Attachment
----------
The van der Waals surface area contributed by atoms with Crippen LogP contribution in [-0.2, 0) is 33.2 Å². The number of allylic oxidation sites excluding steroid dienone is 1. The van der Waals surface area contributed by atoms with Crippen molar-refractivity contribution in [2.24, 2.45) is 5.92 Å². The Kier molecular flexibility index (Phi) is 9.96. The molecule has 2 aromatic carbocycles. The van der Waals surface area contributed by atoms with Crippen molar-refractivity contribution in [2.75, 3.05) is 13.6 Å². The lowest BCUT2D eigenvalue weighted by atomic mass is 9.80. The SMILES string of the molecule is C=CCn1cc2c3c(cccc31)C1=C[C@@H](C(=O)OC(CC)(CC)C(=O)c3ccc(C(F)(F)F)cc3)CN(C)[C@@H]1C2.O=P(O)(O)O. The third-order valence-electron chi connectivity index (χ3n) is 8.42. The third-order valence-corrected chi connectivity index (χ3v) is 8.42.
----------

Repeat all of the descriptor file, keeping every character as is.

The van der Waals surface area contributed by atoms with Crippen LogP contribution in [-0.2, 0) is 33.2 Å². The number of allylic oxidation sites excluding steroid dienone is 1. The van der Waals surface area contributed by atoms with Crippen molar-refractivity contribution in [2.24, 2.45) is 5.92 Å². The Kier molecular flexibility index (Phi) is 9.96. The molecule has 2 aromatic carbocycles. The van der Waals surface area contributed by atoms with Crippen molar-refractivity contribution in [2.75, 3.05) is 13.6 Å². The lowest BCUT2D eigenvalue weighted by atomic mass is 9.80. The SMILES string of the molecule is C=CCn1cc2c3c(cccc31)C1=C[C@@H](C(=O)OC(CC)(CC)C(=O)c3ccc(C(F)(F)F)cc3)CN(C)[C@@H]1C2.O=P(O)(O)O. The third-order valence-electron chi connectivity index (χ3n) is 8.42. The third-order valence-corrected chi connectivity index (χ3v) is 8.42.